Stop Repeating Yourself – SPI Files

So, we finally get to the  SPI Files novels. The series includes “Lucky Charms” (a short in the Night Shift anthology), The Grendel Affair, The Dragon Conspiracy, The Brimstone Deception, The Ghoul Vendetta, and The Myth Manifestation which came out in January.  They concern the adventures of Makenna Fraiser, Seer and agent for Supernatural Protection and Investigations, an agency protecting … Continue reading Stop Repeating Yourself – SPI Files

Don’t Get Stabbed By A Love Triangle – Raine Benares Series

As I spent most of January reading the works of Lisa Shearin I wanted to give a little more space and thought to reviewing these books than my normal "what I've been reading" posts. Then I realized that this post was getting too long itself and split it into three separate posts. So expect more … Continue reading Don’t Get Stabbed By A Love Triangle – Raine Benares Series

Call me Gary Stu – The Golden Age of the Solar Clipper books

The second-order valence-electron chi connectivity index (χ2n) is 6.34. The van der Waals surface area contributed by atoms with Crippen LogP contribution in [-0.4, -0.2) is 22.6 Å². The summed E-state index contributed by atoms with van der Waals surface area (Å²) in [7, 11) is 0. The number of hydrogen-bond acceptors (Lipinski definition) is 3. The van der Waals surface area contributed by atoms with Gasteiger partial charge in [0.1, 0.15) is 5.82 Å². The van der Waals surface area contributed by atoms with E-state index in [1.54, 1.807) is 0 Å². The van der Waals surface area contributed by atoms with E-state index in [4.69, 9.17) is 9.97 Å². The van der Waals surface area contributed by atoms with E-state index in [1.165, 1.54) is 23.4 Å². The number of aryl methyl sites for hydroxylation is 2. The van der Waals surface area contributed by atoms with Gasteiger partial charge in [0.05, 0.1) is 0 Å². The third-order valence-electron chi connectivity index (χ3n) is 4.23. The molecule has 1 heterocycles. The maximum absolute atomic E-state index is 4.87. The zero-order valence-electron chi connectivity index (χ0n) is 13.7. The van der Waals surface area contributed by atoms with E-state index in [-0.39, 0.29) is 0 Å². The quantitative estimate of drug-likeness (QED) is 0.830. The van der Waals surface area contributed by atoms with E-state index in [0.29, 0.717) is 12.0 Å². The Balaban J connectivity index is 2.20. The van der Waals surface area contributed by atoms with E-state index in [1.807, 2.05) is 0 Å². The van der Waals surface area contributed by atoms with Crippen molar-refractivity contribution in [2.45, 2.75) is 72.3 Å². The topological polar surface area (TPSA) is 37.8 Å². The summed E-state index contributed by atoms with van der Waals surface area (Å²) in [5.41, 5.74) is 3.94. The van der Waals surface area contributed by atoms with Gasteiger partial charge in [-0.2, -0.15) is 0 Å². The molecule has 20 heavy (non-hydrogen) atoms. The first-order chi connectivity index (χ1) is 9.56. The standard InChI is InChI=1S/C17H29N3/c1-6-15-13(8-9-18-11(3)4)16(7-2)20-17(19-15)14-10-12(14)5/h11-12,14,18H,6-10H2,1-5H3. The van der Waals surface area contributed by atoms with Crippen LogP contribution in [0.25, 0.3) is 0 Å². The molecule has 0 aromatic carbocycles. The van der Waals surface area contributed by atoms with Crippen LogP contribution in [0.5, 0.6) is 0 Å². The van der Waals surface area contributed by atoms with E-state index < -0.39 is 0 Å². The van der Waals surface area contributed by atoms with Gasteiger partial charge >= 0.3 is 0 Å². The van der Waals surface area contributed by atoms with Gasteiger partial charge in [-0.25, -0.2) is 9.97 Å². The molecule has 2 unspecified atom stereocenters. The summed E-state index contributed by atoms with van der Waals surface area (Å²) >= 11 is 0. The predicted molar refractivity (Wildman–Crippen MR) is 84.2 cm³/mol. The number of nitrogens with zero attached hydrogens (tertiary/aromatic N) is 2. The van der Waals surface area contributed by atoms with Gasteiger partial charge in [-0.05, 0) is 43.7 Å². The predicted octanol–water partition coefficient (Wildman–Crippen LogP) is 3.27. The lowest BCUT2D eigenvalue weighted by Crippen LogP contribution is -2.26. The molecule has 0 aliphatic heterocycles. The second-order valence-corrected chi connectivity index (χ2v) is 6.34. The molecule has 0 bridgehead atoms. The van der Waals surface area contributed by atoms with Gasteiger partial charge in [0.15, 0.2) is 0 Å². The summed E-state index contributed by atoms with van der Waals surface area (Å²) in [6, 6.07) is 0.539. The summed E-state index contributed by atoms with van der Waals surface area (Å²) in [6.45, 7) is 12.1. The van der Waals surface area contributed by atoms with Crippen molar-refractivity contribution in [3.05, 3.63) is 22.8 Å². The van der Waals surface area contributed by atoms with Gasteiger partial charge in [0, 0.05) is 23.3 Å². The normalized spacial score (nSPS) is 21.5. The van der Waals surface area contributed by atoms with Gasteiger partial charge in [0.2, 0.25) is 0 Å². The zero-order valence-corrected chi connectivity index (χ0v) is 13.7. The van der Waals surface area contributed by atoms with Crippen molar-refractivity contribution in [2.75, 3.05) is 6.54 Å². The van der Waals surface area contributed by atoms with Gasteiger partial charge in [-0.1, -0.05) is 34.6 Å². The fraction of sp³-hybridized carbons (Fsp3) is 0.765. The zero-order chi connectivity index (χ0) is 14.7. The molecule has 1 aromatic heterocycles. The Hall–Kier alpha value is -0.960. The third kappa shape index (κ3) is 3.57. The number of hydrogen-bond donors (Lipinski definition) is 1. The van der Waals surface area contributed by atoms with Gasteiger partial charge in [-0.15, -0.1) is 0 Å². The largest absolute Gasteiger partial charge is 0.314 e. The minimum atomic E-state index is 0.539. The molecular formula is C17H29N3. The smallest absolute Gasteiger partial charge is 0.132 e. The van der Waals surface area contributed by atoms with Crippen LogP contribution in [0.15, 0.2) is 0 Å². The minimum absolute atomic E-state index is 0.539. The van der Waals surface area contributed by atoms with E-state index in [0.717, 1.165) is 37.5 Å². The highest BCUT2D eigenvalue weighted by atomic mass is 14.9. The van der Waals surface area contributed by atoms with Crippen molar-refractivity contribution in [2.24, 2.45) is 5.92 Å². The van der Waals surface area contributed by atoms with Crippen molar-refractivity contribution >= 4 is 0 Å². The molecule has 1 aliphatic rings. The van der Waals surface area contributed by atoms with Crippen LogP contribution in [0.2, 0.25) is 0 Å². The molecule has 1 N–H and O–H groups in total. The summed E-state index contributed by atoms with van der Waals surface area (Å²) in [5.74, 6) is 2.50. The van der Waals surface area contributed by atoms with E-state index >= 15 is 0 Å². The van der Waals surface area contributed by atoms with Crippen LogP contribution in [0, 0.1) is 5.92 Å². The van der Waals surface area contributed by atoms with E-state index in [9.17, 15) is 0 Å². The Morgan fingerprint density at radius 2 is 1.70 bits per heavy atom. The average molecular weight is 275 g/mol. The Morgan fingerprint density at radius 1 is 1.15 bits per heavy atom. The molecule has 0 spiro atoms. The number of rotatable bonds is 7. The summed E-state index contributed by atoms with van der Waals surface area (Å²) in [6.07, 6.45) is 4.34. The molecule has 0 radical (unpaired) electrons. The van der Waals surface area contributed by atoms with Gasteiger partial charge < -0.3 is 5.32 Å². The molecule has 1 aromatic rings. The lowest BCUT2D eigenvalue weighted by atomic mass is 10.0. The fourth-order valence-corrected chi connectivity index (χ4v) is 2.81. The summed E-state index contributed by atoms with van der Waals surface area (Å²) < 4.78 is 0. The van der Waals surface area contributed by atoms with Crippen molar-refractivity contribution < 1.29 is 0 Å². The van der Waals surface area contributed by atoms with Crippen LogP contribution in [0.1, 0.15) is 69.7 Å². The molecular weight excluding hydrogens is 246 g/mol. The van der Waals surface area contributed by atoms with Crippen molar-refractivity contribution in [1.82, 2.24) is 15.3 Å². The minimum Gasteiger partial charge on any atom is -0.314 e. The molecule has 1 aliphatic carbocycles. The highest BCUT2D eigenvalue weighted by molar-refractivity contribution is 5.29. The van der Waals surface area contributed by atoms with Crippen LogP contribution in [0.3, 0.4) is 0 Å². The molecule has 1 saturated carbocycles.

A few weeks ago I quit a series in disgust. It started out OK but rapidly devolved into something actively painful to read. The final book I read (#6) was so bad I literally yelled at my e-reader on the train. Normally my inclination would be to focus on the good in a novel, but this blog is supposed to be about what I’m learning and I learned a lot from this series despite it’s increasing awfulness. 

X-ray Origins – The Art of X-Ray Reading

Roy Peter Clark’s The Art of X-ray Reading: How the Secrets of 25 Great Works of Literature will Improve your Writing was the other direct inspiration for this blog and probably actually better at explaining how to learn from a text than Science Fiction 101 ever was. I’m borrowing pretty heavily from his terminology so far so it’s only fair that I write about how I’m doing that before we go much further.

Give your characters something to fear – First Test and Page

A few weeks ago I was reading a book from a series who's promo text promised “Magic. Romance. Rivals. Perfect for fans of Throne of Glass, Falling Kingdoms, and Tamora Pierce.” And it was feeling familiar. Too familiar. Halfway into the second book I realized why - it had basically the same structure as Tamora Pierce’s Protector of the Small series. Which, in itself, is not inherently bad. But this book was doing it badly. Not awfully, just enough to be subtly, and increasingly, annoying. It got so bad I put the book down.